Employees who perform well should naturally receive more than their lower performing associates, right? An effective performance related pay (PRP) scheme should deliver benefits to both employer and employee since it is driven off the employee’s ability to earn extra for more effective performance in their job. It sounds intuitively right in theory, it looks good on paper, but the implementation of such schemes has proven highly problematic.
What is a PRP scheme?
The essential feature of a PRP (aka ‘appraisal related pay’, ‘pay for performance, ‘merit based pay’) scheme is that increases in pay are wholly or partially based on an appraisal of an individual’s performance against pre-agreed targets. This differentiates them from other productivity based systems such as payment by results or piece work.
In most cases the bonus paid is a percentage of the annual salary to be paid out on top of regular salary the following year. Employee and manager will generally meet at the beginning of the year to set the goals and objectives that must be achieved. They will sit down again at the end of the year to determine whether the objectives have been met and if the bonus has been earned.
Issues with PRP schemes
While there is widespread acceptance that the concept is right in principle, human nature is such that putting this into practice can open a can of worms. It can be viewed as introducing inequalities in pay level and give rise to fear and jealousy among employees over how they might fare under the new system.
PRP has also raised resistance from some employee associations who view such schemes as an individualised method of payment running counter to the principles of collective bargaining. These objections will best be overcome if, through negotiation and/or consultation, employee associations have an opportunity to work with management in developing the details of the scheme so as to reassure themselves that the process will be fair to their members and deliver clearly demonstrated benefits to them.
The concept of fairness is pivotal to a PRP scheme. Because they are based on appraisal of the individual employee, often by their line manager, they are open to the perception that bias and personal favouritism can influence the result of pay reviews. PRP may also fall foul to the belief that pay is not related to performance, but to having the ‘right’ contacts and an ingratiating attitude.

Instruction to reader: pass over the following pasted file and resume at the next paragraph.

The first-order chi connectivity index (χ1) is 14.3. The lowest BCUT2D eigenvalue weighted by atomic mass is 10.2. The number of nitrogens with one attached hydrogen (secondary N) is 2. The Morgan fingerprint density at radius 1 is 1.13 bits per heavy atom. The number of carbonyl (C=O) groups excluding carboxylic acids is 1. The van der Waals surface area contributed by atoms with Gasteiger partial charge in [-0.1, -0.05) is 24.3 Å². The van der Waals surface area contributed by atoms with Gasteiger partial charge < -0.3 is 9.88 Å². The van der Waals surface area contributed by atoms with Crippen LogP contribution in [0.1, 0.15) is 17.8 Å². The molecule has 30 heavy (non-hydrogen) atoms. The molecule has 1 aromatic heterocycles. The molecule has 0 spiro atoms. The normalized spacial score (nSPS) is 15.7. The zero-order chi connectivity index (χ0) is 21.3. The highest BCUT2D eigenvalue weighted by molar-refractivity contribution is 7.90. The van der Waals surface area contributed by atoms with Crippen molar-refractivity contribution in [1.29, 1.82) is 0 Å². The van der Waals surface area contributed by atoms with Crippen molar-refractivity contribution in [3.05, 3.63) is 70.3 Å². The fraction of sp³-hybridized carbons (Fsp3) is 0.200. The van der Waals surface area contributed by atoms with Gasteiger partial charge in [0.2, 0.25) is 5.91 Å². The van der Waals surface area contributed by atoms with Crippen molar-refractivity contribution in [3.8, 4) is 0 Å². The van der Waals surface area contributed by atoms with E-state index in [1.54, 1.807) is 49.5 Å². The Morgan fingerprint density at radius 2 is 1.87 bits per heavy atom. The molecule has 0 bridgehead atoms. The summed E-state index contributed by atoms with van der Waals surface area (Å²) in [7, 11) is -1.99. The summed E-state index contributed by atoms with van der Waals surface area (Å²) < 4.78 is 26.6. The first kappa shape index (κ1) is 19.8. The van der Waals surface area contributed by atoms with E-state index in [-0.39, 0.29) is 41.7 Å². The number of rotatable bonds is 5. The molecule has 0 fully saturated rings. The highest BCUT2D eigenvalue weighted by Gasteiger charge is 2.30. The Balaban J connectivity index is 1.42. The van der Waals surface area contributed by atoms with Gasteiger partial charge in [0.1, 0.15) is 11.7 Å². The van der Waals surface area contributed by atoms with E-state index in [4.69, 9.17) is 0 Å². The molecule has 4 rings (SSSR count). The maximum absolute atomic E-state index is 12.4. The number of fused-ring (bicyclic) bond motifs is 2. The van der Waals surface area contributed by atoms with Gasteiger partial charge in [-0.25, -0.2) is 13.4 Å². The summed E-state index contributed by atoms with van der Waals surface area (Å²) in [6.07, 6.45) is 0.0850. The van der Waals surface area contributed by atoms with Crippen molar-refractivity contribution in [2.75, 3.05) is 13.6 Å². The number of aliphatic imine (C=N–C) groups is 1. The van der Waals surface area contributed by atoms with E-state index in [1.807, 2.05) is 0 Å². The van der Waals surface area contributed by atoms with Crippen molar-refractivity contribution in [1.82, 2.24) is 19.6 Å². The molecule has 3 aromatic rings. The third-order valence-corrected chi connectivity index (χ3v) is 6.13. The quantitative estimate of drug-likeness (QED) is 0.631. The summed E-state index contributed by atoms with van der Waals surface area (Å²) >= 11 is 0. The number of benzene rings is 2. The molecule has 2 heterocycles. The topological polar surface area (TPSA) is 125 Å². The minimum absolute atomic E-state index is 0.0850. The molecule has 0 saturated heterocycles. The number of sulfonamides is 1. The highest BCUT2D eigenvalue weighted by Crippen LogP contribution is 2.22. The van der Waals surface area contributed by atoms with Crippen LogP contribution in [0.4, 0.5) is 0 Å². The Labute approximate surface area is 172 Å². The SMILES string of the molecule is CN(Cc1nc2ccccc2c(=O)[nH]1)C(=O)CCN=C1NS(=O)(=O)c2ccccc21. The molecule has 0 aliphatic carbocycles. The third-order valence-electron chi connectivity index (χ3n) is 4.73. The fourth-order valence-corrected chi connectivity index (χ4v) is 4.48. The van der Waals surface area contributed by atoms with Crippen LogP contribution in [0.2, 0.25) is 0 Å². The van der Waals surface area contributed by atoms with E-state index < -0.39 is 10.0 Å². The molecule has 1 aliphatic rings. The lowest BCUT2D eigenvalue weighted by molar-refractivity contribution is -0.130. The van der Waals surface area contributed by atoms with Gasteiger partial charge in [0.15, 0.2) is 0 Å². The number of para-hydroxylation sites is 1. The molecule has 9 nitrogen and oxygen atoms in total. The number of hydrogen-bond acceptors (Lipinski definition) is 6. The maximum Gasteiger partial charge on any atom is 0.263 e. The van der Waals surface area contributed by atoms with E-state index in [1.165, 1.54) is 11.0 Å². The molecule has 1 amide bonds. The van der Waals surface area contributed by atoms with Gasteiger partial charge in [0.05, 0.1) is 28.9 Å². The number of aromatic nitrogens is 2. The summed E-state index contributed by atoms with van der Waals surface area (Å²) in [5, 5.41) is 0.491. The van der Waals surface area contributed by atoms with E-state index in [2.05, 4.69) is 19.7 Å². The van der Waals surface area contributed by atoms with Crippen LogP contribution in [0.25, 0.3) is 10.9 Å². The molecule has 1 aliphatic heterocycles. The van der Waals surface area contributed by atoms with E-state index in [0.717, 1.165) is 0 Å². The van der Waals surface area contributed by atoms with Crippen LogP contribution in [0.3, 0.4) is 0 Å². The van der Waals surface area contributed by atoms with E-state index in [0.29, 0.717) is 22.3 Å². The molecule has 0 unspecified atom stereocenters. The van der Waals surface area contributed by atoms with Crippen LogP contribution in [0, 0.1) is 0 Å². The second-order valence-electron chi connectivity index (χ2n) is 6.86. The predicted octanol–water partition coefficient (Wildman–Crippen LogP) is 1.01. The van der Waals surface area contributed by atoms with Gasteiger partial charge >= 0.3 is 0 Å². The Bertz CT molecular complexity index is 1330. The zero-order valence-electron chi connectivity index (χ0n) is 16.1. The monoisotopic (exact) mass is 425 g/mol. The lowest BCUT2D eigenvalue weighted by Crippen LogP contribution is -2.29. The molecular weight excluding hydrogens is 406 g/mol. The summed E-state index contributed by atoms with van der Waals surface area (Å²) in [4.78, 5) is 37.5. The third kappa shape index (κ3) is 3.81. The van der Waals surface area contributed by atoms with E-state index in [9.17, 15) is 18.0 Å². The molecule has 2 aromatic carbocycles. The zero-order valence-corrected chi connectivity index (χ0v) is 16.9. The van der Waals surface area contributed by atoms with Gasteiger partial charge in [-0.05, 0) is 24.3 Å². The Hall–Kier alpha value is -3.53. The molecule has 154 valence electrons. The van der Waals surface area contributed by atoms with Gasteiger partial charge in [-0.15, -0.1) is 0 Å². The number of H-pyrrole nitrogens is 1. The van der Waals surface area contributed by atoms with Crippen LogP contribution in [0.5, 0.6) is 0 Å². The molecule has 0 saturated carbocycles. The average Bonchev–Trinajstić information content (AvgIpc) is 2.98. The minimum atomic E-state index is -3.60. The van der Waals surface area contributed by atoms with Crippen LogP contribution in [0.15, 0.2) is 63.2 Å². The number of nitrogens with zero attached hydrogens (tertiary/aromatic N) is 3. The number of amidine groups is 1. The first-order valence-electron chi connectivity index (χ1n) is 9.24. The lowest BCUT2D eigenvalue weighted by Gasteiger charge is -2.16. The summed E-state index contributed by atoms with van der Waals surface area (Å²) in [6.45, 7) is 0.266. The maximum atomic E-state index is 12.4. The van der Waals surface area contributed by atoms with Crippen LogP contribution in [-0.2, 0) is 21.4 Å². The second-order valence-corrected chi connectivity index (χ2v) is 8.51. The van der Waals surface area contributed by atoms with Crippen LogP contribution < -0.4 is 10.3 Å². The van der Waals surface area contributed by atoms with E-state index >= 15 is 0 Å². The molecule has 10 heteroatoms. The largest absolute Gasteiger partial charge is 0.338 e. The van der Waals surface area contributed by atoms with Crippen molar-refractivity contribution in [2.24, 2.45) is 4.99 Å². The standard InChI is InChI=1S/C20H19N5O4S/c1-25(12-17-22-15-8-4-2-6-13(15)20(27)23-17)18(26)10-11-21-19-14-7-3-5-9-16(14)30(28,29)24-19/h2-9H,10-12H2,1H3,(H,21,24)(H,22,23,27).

The primary goal of a PRP scheme is to improve performance but ironically, PRP schemes can backfire by engendering self serving behaviours that lead to long term decreases in productivity. For example, a focus on short termism or an unwillingness to work as an active team member because they are too interested in pushing their own barrow to achieve their individual PRP award for the year. The aim should be to create a set of assessment criteria that promote both hard and soft behaviours in the context of both individual and team achievement.
Performance can be difficult to measure. In some industries like sales, job performance is easy to quantify through quotas and sales revenue. When it comes to nurses and teachers it is not so simple. The fact that in some jobs the critical skills can be difficult to identify and even harder to quantify at times makes PRP a questionable reward methodology
Performance appraisal – the bedrock of a performance related pay scheme
For a PRP scheme to succeed effective arrangements must first be in place to define, measure, appraise and manage performance.
A performance appraisal system in itself is of benefit to a business allowing it to objectively identify the strengths and weakness of its employees, highlighting training needs and assessing promotion potential. It is fully appropriate, and makes good business sense, to introduce an appraisal system for its own sake. Should it be decided subsequently to introduce a PRP scheme the performance appraisal system provides the perfect platform from which to launch - teething problems to do with the appraisal process itself will have been resolved and the effectiveness of the appraisal criteria already gauged.
The focus of a PRP scheme should be on encouraging high performance through an effective performance management and appraisal systems first – and only then on pay as an incentive to help achieve that goal.